After the Big Chill
Suppose we indulge our fondest hopes. Let us imagine that Pope Benedict XVI turns out to be quite unlike what many expected, and that he embraces a spirit of theological openness and generosity. No longer would a respected and respectful editor of a Jesuit journal be removed for the sin of advocating fairness; no more would a leading theological ethicist be removed from a tenured position or a systematic theologian be quelled by the same threat.
In this new atmosphere, local pastors would no longer be summoned to account in Rome on the basis of parishioners’ calls to the bishop (as priest friends of mine have been). Scholars (like me) would not be disinvited to conferences on Aquinas because they criticized John Paul’s theology of the body, or be asked to sign a statement that they would not do anything to “embarrass the church” when lecturing at a university, or, on the basis of other anonymous calls, be warned by the vicar-general of an archbishop who is now a cardinal against being “soft on the bodily Resurrection” of Christ when teaching New Testament to adult Catholics. The “big chill” within contemporary Catholicism includes all those mechanisms, overt and covert, by which the Vatican has deliberately sought to suppress theological intelligence and imagination in the name of doctrinal and moral “Truth.”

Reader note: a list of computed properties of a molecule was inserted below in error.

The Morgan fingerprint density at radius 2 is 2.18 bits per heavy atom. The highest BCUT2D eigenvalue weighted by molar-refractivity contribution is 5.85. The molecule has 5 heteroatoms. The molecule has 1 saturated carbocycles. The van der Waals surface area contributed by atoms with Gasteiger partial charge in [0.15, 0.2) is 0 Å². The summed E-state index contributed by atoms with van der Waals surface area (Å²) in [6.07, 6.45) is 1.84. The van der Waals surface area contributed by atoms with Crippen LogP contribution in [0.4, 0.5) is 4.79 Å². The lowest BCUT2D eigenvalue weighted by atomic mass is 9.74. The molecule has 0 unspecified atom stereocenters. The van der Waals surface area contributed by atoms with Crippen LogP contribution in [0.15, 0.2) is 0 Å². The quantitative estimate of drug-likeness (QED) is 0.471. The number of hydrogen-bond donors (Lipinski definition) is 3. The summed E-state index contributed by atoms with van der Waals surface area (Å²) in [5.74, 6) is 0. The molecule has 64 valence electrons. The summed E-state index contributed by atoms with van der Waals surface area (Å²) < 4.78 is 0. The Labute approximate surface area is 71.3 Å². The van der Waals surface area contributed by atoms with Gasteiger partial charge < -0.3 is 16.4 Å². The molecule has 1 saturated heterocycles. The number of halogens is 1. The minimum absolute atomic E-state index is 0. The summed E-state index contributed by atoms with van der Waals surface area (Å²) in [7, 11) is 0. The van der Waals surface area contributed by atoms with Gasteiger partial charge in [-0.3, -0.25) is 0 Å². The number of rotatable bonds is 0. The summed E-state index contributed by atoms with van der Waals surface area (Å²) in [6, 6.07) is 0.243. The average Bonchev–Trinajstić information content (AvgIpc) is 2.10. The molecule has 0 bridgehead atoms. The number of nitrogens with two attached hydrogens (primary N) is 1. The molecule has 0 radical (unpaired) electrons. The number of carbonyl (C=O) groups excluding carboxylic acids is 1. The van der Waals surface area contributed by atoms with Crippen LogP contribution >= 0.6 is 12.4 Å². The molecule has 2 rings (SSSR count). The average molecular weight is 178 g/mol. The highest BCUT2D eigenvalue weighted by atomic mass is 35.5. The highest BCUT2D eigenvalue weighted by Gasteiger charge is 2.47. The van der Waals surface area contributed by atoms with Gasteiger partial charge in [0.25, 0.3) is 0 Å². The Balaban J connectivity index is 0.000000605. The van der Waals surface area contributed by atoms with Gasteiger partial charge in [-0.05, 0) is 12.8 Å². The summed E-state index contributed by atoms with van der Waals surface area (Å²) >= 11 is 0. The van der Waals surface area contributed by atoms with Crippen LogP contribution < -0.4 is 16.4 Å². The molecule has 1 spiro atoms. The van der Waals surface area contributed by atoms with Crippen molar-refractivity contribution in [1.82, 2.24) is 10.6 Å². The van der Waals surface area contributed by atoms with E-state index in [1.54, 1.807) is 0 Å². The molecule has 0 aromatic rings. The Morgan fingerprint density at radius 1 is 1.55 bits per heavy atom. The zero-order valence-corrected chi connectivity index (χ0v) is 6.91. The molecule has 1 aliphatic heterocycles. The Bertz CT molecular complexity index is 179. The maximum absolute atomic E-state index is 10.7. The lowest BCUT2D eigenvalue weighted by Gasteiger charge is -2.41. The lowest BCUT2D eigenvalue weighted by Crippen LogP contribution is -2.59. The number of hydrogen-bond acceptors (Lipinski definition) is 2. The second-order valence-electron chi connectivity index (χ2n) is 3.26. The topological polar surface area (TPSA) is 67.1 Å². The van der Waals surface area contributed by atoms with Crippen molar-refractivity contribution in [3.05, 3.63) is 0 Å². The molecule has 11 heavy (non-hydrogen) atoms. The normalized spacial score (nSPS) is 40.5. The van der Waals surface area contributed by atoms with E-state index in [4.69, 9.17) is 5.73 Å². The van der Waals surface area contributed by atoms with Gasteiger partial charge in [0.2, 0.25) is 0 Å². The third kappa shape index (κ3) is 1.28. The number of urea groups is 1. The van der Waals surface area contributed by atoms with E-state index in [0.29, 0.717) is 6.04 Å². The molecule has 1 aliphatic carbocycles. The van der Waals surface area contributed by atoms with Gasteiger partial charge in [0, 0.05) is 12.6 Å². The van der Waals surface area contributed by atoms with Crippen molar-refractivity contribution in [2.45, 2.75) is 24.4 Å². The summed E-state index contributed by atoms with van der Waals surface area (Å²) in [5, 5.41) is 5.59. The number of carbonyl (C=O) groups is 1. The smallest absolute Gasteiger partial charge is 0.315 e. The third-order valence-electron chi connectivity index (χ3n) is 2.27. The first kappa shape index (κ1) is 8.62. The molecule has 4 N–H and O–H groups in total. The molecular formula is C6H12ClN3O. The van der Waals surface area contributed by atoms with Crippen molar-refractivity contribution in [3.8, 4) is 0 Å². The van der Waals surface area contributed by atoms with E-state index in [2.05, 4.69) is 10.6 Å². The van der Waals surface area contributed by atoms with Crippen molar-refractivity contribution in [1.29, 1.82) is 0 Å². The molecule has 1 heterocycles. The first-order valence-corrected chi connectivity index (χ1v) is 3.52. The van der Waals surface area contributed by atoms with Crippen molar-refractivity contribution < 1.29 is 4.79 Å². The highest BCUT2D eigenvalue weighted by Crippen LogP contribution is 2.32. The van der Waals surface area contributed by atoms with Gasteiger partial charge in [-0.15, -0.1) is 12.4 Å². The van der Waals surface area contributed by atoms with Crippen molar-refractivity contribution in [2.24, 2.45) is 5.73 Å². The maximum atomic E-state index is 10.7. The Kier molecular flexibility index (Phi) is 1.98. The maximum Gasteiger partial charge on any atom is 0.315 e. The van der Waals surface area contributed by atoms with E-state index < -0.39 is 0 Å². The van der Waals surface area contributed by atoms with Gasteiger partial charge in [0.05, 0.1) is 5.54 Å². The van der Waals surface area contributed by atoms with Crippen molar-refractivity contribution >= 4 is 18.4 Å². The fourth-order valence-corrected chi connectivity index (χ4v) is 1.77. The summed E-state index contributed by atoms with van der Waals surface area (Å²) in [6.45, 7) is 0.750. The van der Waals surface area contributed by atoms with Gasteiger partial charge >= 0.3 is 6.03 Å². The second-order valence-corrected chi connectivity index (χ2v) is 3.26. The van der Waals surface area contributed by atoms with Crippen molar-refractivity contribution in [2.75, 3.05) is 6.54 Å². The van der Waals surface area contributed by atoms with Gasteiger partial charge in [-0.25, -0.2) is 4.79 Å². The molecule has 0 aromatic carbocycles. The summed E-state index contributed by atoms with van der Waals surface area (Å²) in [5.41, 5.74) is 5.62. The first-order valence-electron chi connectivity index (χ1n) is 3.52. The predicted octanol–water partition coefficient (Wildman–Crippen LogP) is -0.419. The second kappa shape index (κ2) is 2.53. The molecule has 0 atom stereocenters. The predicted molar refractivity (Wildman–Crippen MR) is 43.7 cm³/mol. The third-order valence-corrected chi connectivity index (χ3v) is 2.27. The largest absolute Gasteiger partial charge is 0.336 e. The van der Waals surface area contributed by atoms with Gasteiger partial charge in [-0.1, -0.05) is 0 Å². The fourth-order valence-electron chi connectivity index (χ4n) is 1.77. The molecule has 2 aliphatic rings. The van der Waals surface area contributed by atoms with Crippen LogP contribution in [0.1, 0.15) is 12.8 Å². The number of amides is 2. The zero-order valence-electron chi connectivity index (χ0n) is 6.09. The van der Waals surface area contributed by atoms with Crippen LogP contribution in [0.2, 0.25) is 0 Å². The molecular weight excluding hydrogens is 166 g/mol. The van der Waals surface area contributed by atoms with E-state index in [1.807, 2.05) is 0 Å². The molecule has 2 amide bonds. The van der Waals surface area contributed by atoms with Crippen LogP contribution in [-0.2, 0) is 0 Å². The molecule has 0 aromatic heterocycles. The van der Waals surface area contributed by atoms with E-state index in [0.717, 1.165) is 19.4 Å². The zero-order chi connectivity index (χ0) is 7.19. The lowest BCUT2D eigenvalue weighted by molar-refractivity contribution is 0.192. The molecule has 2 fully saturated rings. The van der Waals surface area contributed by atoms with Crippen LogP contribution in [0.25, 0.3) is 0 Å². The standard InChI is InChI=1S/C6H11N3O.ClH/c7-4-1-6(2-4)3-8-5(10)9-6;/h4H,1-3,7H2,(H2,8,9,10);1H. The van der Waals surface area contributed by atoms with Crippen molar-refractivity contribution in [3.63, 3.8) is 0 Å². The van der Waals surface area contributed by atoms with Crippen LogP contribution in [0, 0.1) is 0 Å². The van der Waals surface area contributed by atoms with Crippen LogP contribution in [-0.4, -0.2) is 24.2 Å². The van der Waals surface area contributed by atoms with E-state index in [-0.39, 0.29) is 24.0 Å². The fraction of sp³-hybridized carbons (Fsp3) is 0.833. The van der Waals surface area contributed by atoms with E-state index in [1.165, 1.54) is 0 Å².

Now suppose all these measures stopped because Benedict XVI turned out to be...
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About the Author
Luke Timothy Johnson, a frequent contributor, is the R.W. Woodruff Professor of New Testament and Christian Origins at the Candler School of Theology, Emory University. Two of his most recent books are Among the Gentiles: Greco-Roman Religion and Christianity (Yale) and Prophetic Jesus, Prophetic Church (Eerdmans).